Constituency Campaigning in the 2015 British General Election

  • Cutts, David (PI)

Project: Research council

Project Details


Constituency level campaigning has become crucial to the electoral strategies of all the major parties in Britain, and a significant academic literature - initially regarded as 'revisionist' - has emerged. This work - now regarded as mainstream - has revealed many things including how campaigns have changed over time; how parties have responded to wider changes in society, the electorate, and within their own parties; and the degree to which parties are able to harness their resources effectively to fight elections. They have also informed discussions about power within parties - how far central party organisations are able to coordinate constituency party campaigns and how much is left to the grass-roots. And finally, they have furthered our understanding of how voters respond to cues from the parties, and the extent to which voters can be mobilized. This study will examine constituency campaigning at the 2015 British General Election and will provide not only a continuation of a unique and valuable time series that began in 1992, but also a programme of innovation that furthers our understanding of the impact, role, and nature of campaigns in the modern political arena. The study will seek to address four underlying research questions: 1) What is the electoral impact of constituency campaigns? 2) How have campaign techniques evolved? 3) How are party campaign organisations evolving? 4) What is the impact of constituency campaigns on different groups of electors? The study will feature data gathered through a survey of election agents, candidate spending data, and individual level data captured through the main British Election Study (BES) and the British Election Study Internet Panel (BESIP). It will provide an empirical account of the style and intensity of constituency campaigning in 2015; investigate the role of the parties' central organisations in planning and managing constituency campaigns; gather data on voter perceptions of the campaigns (both long and short), and investigate the electoral effects of constituency campaigning in a changed electoral context both in terms of party votes shares and turnout. There will also be innovations to this well established study. Principally: extending the study to candidates from UKIP; a detailed focus on e-campaigning techniques; an extended focus on the role of members and supporters in campaigns; greater focus on candidate effects, and the application of new and improved methods for understanding the impact of campaigns on electors. The study will also pool data from this study and all previous constituency campaign studies dating back to 1992 and combine these with candidate spending data, census and geographic data over the same period. This will permit extensive longitudinal analysis, greater hypothesis testing and theory building. The pooling of these data will allow us, for example, to analyse of the impact of boundary revisions on local parties' abilities to mount effective subsequent campaigns; to measure over time whether free campaign efforts are more electorally effective than those that incur cost; whether the process of increasingly rigorous targeting by parties impacts upon turnout; whether campaign intensity and style varies by geography and social composition, and whether campaigning in seats where parties have little prospect of victory is of any electoral benefit in subsequent local government elections.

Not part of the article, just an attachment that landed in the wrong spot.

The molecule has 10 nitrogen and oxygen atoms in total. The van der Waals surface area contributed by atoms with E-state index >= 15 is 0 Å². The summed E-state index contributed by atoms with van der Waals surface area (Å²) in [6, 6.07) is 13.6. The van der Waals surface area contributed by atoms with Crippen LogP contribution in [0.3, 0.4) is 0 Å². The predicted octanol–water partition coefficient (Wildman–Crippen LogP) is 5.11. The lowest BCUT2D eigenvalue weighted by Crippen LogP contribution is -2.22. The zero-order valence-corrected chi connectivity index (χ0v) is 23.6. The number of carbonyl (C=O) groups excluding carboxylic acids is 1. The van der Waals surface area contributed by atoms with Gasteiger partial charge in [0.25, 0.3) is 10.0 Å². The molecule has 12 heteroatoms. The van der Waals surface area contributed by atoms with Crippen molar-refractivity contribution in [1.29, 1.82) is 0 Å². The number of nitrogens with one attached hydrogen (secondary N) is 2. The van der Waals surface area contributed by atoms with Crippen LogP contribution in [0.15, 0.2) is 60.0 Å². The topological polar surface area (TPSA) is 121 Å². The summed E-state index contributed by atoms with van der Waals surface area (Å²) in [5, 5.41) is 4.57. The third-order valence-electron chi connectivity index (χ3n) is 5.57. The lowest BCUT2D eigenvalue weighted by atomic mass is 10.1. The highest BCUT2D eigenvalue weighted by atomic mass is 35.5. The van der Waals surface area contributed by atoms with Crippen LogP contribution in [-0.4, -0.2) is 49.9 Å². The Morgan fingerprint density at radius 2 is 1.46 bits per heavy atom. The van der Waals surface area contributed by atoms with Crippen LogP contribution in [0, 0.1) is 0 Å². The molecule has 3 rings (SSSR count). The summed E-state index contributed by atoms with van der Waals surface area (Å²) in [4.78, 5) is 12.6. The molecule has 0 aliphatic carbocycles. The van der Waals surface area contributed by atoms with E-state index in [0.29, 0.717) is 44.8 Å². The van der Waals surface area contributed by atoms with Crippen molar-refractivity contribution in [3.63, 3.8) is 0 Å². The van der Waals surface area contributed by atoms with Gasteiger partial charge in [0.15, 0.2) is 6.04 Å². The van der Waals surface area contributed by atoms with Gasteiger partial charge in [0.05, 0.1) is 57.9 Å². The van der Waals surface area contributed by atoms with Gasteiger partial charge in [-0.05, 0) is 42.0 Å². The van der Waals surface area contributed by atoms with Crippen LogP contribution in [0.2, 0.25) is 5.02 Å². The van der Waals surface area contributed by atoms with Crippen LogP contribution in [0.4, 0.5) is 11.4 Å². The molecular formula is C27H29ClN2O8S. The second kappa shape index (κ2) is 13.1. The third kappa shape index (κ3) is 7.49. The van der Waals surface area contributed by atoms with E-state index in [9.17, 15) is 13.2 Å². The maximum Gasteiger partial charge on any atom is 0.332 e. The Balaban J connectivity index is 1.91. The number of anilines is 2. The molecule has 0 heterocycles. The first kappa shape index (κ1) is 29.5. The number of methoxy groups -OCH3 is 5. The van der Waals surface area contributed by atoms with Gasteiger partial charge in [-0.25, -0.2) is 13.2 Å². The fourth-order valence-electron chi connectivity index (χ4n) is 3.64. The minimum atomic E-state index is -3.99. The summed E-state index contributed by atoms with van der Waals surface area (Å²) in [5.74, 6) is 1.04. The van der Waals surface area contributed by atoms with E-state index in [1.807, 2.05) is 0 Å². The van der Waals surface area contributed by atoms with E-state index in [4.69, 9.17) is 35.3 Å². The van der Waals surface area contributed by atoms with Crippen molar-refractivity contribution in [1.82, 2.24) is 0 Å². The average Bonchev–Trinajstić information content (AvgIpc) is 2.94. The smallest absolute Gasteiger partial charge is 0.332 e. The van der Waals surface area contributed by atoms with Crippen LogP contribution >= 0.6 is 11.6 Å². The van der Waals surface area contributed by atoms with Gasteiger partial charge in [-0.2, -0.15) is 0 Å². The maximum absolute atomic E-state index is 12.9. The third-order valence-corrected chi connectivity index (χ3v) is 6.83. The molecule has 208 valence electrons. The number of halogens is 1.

Effective start/end date9/02/158/08/16


  • Economic and Social Research Council


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